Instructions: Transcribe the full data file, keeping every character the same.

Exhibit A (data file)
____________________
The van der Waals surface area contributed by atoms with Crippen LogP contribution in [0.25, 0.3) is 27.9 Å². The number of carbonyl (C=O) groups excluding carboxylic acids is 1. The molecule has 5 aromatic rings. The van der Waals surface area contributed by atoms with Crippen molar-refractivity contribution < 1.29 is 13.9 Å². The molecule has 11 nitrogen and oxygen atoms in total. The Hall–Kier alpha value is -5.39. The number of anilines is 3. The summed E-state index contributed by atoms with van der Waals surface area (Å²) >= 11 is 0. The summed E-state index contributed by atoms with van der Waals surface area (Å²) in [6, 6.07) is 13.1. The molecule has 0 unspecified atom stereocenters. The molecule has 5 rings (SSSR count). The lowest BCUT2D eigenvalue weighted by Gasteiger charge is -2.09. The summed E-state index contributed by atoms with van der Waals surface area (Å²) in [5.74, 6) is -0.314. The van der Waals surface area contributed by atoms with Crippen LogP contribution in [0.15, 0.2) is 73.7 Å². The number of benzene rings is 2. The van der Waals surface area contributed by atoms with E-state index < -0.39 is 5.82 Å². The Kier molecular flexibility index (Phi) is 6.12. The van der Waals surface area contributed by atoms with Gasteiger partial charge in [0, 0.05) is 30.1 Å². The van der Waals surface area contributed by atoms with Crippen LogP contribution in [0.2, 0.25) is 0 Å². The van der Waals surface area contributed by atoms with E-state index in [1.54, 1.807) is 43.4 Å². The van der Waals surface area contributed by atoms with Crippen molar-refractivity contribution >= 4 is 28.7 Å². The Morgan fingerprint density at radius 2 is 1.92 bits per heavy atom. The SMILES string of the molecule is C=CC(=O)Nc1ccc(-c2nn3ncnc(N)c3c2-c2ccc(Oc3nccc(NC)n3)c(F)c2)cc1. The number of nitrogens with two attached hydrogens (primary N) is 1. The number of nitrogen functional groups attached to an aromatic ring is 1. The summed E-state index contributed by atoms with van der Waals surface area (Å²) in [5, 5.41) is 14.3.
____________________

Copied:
The van der Waals surface area contributed by atoms with Crippen LogP contribution in [0.25, 0.3) is 27.9 Å². The number of carbonyl (C=O) groups excluding carboxylic acids is 1. The molecule has 5 aromatic rings. The van der Waals surface area contributed by atoms with Crippen molar-refractivity contribution < 1.29 is 13.9 Å². The molecule has 11 nitrogen and oxygen atoms in total. The Hall–Kier alpha value is -5.39. The number of anilines is 3. The summed E-state index contributed by atoms with van der Waals surface area (Å²) >= 11 is 0. The summed E-state index contributed by atoms with van der Waals surface area (Å²) in [6, 6.07) is 13.1. The molecule has 0 unspecified atom stereocenters. The molecule has 5 rings (SSSR count). The lowest BCUT2D eigenvalue weighted by Gasteiger charge is -2.09. The summed E-state index contributed by atoms with van der Waals surface area (Å²) in [5.74, 6) is -0.314. The van der Waals surface area contributed by atoms with Crippen LogP contribution in [0.15, 0.2) is 73.7 Å². The number of benzene rings is 2. The van der Waals surface area contributed by atoms with E-state index < -0.39 is 5.82 Å². The Kier molecular flexibility index (Phi) is 6.12. The van der Waals surface area contributed by atoms with Gasteiger partial charge in [0, 0.05) is 30.1 Å². The van der Waals surface area contributed by atoms with Crippen LogP contribution in [0.2, 0.25) is 0 Å². The van der Waals surface area contributed by atoms with E-state index in [1.54, 1.807) is 43.4 Å². The van der Waals surface area contributed by atoms with Crippen molar-refractivity contribution >= 4 is 28.7 Å². The Morgan fingerprint density at radius 2 is 1.92 bits per heavy atom. The SMILES string of the molecule is C=CC(=O)Nc1ccc(-c2nn3ncnc(N)c3c2-c2ccc(Oc3nccc(NC)n3)c(F)c2)cc1. The number of nitrogens with two attached hydrogens (primary N) is 1. The number of nitrogen functional groups attached to an aromatic ring is 1. The summed E-state index contributed by atoms with van der Waals surface area (Å²) in [5, 5.41) is 14.3.